Last night I went to a ‘Product Tank Birmingham’ workshop on ‘Empathy Mapping’. As an exercise, we looked at ‘a product meeting group’ and tried to identify its customers. There was a brief discussion about ‘Product Owners’ (from agile software development) and ‘Product Managers’ who often have a more marketing-led approach. Someone then commented on what ‘Product people’ think. I found I didn’t agree. I reflected on the difference between Product Owners (in this context: me), who care about giving people the product they want and Product Managers, who seem to care more about people’s relationship with the product.
I realised there is a half-way house and I have not, to date, worked in it. My experience in agile software development has been about “custom” development of software products for small teams with a shared view of what they want. I’ve realised for a while that my experience is very different to those Product Owners who have to develop a more generic product to ‘optimise’ across a set of potential or actual customers who have differing needs. There is an extra role there which is far more like my understanding of Product Management. I think the key difference is the need to correctly judge the closeness of fit needed to achieve mass market appeal vs the bespoke tailoring trade that I’ve worked in.
Early in my career, I worked as a programmer on a software package for pharmaceutical companies. We coded to specifications provided by 2 people, a salesman and our technical manager, who both travelled the world visiting customers’ sites. Looking back, I think the salesman was much better at identifying the features that would be valued by most customers. Is marketing USEFUL?
Contentious, I know, but the Scrum framework for agile software development may not be completely perfect yet. That’s fine because because we can improve on it, like science.
A few problems that often come to light are:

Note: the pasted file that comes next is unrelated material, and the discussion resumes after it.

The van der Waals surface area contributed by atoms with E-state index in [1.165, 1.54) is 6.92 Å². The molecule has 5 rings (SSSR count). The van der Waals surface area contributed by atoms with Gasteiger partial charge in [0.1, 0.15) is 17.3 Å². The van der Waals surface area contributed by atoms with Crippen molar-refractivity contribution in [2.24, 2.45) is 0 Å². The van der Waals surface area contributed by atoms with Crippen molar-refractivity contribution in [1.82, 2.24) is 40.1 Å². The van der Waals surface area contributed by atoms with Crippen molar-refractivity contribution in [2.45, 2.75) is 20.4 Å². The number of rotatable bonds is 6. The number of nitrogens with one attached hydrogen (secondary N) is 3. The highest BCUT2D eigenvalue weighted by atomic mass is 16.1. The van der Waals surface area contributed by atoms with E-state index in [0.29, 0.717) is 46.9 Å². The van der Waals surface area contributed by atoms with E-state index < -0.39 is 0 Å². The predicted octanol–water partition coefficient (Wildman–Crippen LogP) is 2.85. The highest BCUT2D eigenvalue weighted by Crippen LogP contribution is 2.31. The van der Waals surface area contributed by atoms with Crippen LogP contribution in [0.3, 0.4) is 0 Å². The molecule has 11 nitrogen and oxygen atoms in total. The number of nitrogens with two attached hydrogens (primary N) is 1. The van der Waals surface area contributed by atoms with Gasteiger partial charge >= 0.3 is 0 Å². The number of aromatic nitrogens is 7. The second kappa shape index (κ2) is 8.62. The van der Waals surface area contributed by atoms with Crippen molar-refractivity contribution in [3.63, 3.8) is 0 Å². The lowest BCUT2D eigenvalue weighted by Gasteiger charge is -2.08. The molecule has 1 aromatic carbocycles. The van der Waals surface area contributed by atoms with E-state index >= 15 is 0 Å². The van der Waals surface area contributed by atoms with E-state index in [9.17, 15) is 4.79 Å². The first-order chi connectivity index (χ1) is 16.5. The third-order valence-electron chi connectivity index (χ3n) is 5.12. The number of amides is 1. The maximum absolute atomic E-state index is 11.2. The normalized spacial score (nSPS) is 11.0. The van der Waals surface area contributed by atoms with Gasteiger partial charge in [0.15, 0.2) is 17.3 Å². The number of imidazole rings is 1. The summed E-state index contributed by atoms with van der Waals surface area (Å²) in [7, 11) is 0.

- Very few people agree what Agile is. I’m one of them.
- Few people agree exactly what Scrum is (despite it being defined by a very short document, The Scrum Guide.) “Like chess, Scrum is very simple.”
- There is a lot of common agile practice that is used by Scrummers and taught on courses but isn’t part of Scrum.
- Many people think they are ‘doing’ agile and/or Scrum but may not be. Who knows? The rules are: there are no rules.
In my last post I mentioned pragmatic changes to Scrum. Below are some that seem common and I’m not sure are always wrong. I think they come from the fact that Scrum makes assumptions about the mere humans who fill the Scrum roles that are, to be polite, idealistic:
- The use of Business Analysts to supplement the Product Owner’s knowledge and skills and the developers ability to listen and ask the right questions. Developers are not all good at dealing with people or at business analysis. The people who are, are not all good at development. Part-people who add up to a whole role may be the best a team can realistically achieve.
- The use of stakeholders who know areas of business better than the Product Owner (PO.) Product Owners need to be super-human: trusted by whoever is paying, knowledgeable, decisive, able to write good stories and constantly available. The PO is there to make dangerous business decisions, so the Team don’t have to. If they make bad decisions, it isn’t the Team’s fault. They are allowed to have help. By this logic, any BA who helps the BA should be outside the Development Team because business process is not “IT”. I have not yet seen any organisation with a business process department. I think we will soon. Process design is often considered a management responsibility but very few managers have appropriate experience.
- The use of technical/engineering/architecture specialists to supplement the skills of the Development Team. One small team is assumed to consist of generalising specialists with knowledge of everything that will be necessary to complete the project, though you don’t know what that is yet, so ‘be lucky’
- Network communicators/organisational specialists. Scrum assumes autonomous teams but at scale, organisational efficiency considerations start to apply pressure to centralise scarce and expensive skills. Co-ordination of networked teams becomes necessary. Traditionally, managers are likely to have filled similar roles but in future there may be more collaboration than typical managers have experienced while fighting for influence and resources inside a hierarchical organisation.